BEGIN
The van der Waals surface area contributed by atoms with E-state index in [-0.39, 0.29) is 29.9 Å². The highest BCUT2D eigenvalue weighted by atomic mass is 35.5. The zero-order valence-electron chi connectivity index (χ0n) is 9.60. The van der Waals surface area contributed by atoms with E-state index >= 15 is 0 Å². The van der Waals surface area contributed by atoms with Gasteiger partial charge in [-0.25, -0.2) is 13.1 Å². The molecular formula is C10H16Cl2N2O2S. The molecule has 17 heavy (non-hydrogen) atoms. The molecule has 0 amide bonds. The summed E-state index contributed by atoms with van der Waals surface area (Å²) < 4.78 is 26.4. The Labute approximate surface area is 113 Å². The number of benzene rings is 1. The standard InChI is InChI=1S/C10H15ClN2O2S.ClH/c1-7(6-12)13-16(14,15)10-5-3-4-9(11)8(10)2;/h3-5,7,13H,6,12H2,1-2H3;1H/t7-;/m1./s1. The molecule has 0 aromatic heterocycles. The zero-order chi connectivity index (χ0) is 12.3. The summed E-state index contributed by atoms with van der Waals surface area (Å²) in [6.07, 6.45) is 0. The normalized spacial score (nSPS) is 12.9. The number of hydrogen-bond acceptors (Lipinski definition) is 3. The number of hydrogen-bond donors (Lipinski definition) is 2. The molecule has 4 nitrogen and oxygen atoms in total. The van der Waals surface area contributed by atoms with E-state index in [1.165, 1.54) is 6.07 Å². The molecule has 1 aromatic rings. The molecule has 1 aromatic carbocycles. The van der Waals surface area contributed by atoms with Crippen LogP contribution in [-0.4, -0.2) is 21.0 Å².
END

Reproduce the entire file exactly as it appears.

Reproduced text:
The van der Waals surface area contributed by atoms with E-state index in [-0.39, 0.29) is 29.9 Å². The highest BCUT2D eigenvalue weighted by atomic mass is 35.5. The zero-order valence-electron chi connectivity index (χ0n) is 9.60. The van der Waals surface area contributed by atoms with E-state index >= 15 is 0 Å². The van der Waals surface area contributed by atoms with Gasteiger partial charge in [-0.25, -0.2) is 13.1 Å². The molecular formula is C10H16Cl2N2O2S. The molecule has 17 heavy (non-hydrogen) atoms. The molecule has 0 amide bonds. The summed E-state index contributed by atoms with van der Waals surface area (Å²) < 4.78 is 26.4. The Labute approximate surface area is 113 Å². The number of benzene rings is 1. The standard InChI is InChI=1S/C10H15ClN2O2S.ClH/c1-7(6-12)13-16(14,15)10-5-3-4-9(11)8(10)2;/h3-5,7,13H,6,12H2,1-2H3;1H/t7-;/m1./s1. The molecule has 0 aromatic heterocycles. The zero-order chi connectivity index (χ0) is 12.3. The summed E-state index contributed by atoms with van der Waals surface area (Å²) in [6.07, 6.45) is 0. The normalized spacial score (nSPS) is 12.9. The number of hydrogen-bond acceptors (Lipinski definition) is 3. The number of hydrogen-bond donors (Lipinski definition) is 2. The molecule has 4 nitrogen and oxygen atoms in total. The van der Waals surface area contributed by atoms with E-state index in [1.165, 1.54) is 6.07 Å². The molecule has 1 aromatic rings. The molecule has 1 aromatic carbocycles. The van der Waals surface area contributed by atoms with Crippen LogP contribution in [-0.4, -0.2) is 21.0 Å².